I’ll hopefully see you there! I’m really looking forward to the next three days!


(And if you’re on Twitter and this really isn’t your thing, you might want to mute that hashtag….)


Recently Read – Black Wood by SJI Holliday

Black Wood by SJI Holliday

Genre: Crime (Psychological)

23589025Something happened to Claire and Jo in Black Wood: something that left Claire paralysed and Jo with deep mental scars. But with Claire suffering memory loss and no evidence to be found, nobody believes Jo’s story. Twenty-three years later, a familiar face walks into the bookshop where Jo works, dredging up painful memories and rekindling her desire for vengeance. And at the same time, Sergeant Davie Gray is investigating a balaclava-clad man who is attacking women on a disused railway, shocking the sleepy village of Banktoun. But what is the connection between Jo’s visitor and the masked man? To catch the assailant, and to give Jo her long-awaited justice, Gray must unravel a tangled web of past secrets, broken friendship and tainted love. But can he crack the case before Jo finds herself with blood on her hands?

My thoughts:

As I mentioned last month when I was reading my way through as many of my NetGalley shelved books as I could, this month I am going to read as many friends, and books by people I know. This is the first of those such books. So take this review as slightly biased and I will try and just give it as factually as I can.

This is SJI Holliday’s debut novel and it’s a great start. It’s set in a fictional village in Scotland and between today’s current day chapters are interspersed chapters of the past where you catch glimpses of something dark and sinister from the woods many years past.

The current chapters are from the point of view of Jo as well as the third person point of view of other characters.

Jo…. she’s a strange one. Because it’s quite a dark story and it gets going straight away, you see the effects of past events and how the current situation affects her immediately and it isn’t a great picture, but what do you expect if you think about what she went through? It’s a novel with an already broken protagonist and that’s not an easy task to write, but Black Wood pulls it off. And to balance Jo out there was Sergeant Gray whose calm manner and easy going outlook I really enjoyed.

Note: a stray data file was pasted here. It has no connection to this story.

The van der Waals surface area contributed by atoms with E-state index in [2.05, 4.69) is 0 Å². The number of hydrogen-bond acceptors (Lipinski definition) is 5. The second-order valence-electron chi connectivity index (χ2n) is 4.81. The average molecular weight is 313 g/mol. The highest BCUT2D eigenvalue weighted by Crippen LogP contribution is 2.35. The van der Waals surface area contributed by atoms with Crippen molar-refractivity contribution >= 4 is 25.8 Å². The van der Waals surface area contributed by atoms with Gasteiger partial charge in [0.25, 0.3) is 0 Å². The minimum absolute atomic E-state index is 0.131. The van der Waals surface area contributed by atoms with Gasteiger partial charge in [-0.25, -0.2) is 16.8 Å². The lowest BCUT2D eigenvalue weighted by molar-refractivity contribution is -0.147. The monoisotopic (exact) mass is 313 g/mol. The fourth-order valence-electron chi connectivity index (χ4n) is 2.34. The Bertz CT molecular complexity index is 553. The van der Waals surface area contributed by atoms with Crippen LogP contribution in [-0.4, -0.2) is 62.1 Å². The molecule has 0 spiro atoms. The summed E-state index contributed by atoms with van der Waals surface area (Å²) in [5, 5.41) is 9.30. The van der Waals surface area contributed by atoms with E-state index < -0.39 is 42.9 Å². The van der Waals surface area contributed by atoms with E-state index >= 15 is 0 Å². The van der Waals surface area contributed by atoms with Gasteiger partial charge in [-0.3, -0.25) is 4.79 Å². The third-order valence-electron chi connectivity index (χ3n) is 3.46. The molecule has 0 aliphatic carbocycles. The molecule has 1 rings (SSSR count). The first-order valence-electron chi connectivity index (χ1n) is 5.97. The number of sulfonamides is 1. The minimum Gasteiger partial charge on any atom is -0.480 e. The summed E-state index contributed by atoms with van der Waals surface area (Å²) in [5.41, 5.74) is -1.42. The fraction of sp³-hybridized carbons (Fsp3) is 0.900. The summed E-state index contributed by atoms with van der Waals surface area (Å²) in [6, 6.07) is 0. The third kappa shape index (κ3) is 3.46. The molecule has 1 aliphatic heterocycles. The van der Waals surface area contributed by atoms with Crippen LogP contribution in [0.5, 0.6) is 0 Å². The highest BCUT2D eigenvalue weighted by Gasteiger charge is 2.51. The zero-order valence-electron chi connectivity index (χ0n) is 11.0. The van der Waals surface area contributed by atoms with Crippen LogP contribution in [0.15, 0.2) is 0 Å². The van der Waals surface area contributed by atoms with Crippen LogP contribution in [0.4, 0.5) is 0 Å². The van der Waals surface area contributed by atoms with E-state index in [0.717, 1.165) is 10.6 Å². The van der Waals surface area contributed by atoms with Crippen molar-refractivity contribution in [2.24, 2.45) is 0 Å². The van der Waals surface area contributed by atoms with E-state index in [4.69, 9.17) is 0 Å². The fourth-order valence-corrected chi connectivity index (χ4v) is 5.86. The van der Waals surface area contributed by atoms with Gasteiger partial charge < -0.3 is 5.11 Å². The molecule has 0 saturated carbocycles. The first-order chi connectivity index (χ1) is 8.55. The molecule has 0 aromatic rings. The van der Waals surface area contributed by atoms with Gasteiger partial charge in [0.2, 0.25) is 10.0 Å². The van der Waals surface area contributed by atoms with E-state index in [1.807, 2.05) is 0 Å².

We watch as the already broken Jo reacts to the new arrival in the village pretty badly and are left guessing about the motives of everyone we meet as the novel progresses.

A dark novel of how events affect lives, with a new threat thrown in, and a great twist of the knife at the end.

With thanks to the author and publisher for my copy of the book.

Shallow Waters – Chapter 4

You can find the previous chapters Here. (This will never be completed on the blog.)


Phones were ringing off the hook and talk of a sandwich collection was at an almost raucous volume. My defrosting brain cells struggled to break through the noise.

The incident room was busy and space was tight. Coats were thrown over the backs of chairs. As well as the assigned investigating detectives, some uniformed officers had been drafted in to help with the immediate workload that faced us. I clung to the steaming mug of green tea in my hands trying to warm my fingers.

Along with my team, the investigation had the attention of the top brass. Detective Superintendent Catherine Walker, head of the Nottingham City division Major Crimes Unit, had been raised from her bed. She wore her hair in a sleek dark bob, immaculate, no matter what time of day it was. She stood tall and assured and she commanded respect. Next to Walker was my Chief Inspector Anthony Grey. He was a weasel-looking man with a narrow face, balding head and a tall frame. He was so slim any girl would be envious. As far as supervisors go he was amenable and he didn’t interfere with investigations. Grey was more of a paper shuffler.

A media strategy was required, so Claire Betts from the press office was also here. I liked Claire; she was a straight talker and great at getting what she needed from the media without selling her soul. Her talkative and amiable manner hid a shrewd brain that often ran rings around the press who took her at face value. She looked up from the paperwork she was reading and caught my eye. She gave an easy smile. I pushed the corners of my mouth up in response, envious of her energy and enthusiasm.

I felt cramped and rubbed my temples with one hand whilst inhaling the rising tea vapours in an attempt to ease the tension rampaging through my head and neck.